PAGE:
Still, it would be very out of character for Rick Spielman to stop making moves at this point, and there is (say it with me) always room for improvement… or at least additional competition.

Here is a quick glance at a few guys that are currently looking for work that I think could make interesting additions to this roster in an attempt to elevate the position battles in training camp.  If these four guys don’t excite you, trust me, I understand.  There is a whole other wave of free agency that will flood the market just prior to the regular season, but for now we can really only speculate on the guys we know are available.  Here you go:

1.  La’Rod Stephens-Howling, RB, Age 27

Behind Adrian Peterson, the Vikings running back depth chart seems wide open, and those roster spots will be much debated when training camp and preseason rolls around.  With a new regime in place, it remains to be seen if Jerome Felton can even be considered a sure things this year.  The Vikings currently have five running backs and two fullbacks listed on the roster and I think there is room for another addition or two, especially given the likelihood of a preseason injury impacting at least one of these guys.

La’Rod Stephens-Howling is a guy the Vikings reportedly showed some interest in prior to the draft.  I’m not sure if that included an evaluation of his health or not, as he injured his ACL in the regular season opener last year, but his skillset is exactly what you want to have out of a second or third string running back.  He’s a versatile guy, capable of pass protection and catching passes, while also being able to contribute on special teams if need be.

If he can participate in training camp drills, I see no reason not to give this guy a chance to compete for a spot on the final 53.

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That is not a typo, the Vikings have signed a linebacker named Mike Zimmer, who was previous on the Jaguars roster as well as a player for Illinois State from 2009-2012. They have also signed linebacker Dom Decicco, an undrafted free agent in 2011 out of Pittsburgh that signed with the Chicago Bears, then Tampa Bay Buccaneers (BEFORE Lovie Smith arrived). Decicco played strong safety in college but was converted to linebacker by the Bears (who did the same to Urlacher out of New Mexico, sort of—he played a hybrid “Lobo” role, a mix between SS and MLB).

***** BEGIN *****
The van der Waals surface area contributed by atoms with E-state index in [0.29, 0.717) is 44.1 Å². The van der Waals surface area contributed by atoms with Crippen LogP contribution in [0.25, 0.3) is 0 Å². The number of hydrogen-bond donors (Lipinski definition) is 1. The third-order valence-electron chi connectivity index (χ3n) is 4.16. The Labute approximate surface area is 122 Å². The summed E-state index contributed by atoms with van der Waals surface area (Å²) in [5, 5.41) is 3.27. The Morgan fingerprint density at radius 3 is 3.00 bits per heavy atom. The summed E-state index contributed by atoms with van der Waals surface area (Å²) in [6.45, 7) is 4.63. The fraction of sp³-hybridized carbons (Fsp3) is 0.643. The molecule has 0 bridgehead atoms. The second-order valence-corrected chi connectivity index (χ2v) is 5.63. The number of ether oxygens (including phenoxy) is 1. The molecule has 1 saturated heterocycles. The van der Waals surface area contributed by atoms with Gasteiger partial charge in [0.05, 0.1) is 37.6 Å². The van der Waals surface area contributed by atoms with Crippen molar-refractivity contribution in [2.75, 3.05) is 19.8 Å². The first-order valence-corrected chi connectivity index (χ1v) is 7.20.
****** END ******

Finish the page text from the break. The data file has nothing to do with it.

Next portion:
They also waived former Iowa guard Conor Boffeli and former Missouri Western quarterback Travis Patridge.

Zimmer played in three preseason games for the Jaguars, but didn’t do much in those preseason games, logging 38 snaps. While at Illinois State, Zimmer played across all three linebacker positions but primarily played middle linebacker. Zimmer is somewhat unimpressive athletically, posting a respectable 4.72 40-yard dash at his Pro Day, but at a worrisome 235 pounds. His 22 reps on the bench press are adequate for the position as well, and the rest of his agility and explosion scores check out.

It remains to be seen if he will be listed as anything other than a weakside linebacker, but figures to have signed on for his special teams contributions.

Given that head coach Mike Zimmer has indicated a preference for those who flash athletic ability and teachability as priorities for signings, then it’s probably true that Zimmer the player is faster in pads than on the test track, and plays with a level of precision or instinct that’s appealing.

Of note, both head coach Mike Zimmer and current Vikings linebacker Mike Zimmer were linebackers at Illinois State.

Dom Decicco primarily played as a strong safety for Pittsburgh, but was converted to the middle linebacker position with the Bears—tasked to cover the deep middle in pass coverage in their Tampa-2 system. He was projected as a weakside linebacker before the draft, and it’s hardly a surprise that that meant Tampa-2 MLB to Lovie Smith.

He doesn’t have the fluidity to play safety in the NFL, but is a good enough cover player (mostly in zone) to be an option at outside linebacker (again, traditionally as a WLB) with good instincts for the run and an aggressiveness that probably appealed to Mike Zimmer (the coach). He gets off blocks surprisingly well for his size and tackles well, reading the flow of the run well. He needs to be more instinctive (or at least trust himself more) in coverage, but plays the game mindfully and has a reputation for on-field smarts and film-study. He has been a good special teams player for the Bears. He also did well but not spectacularly in the preseason for the Buccaneers.

We should be careful not to draw too much meaning from this, but it COULD mean that the Vikings are happy with their camp depth at guard and quarterback (this would be fantastic news for Teddy and Yankey fans) but a bit worried about their linebacker depth (not a huge shock)—with players like Larry Dean and Gerald Hodges put on notice.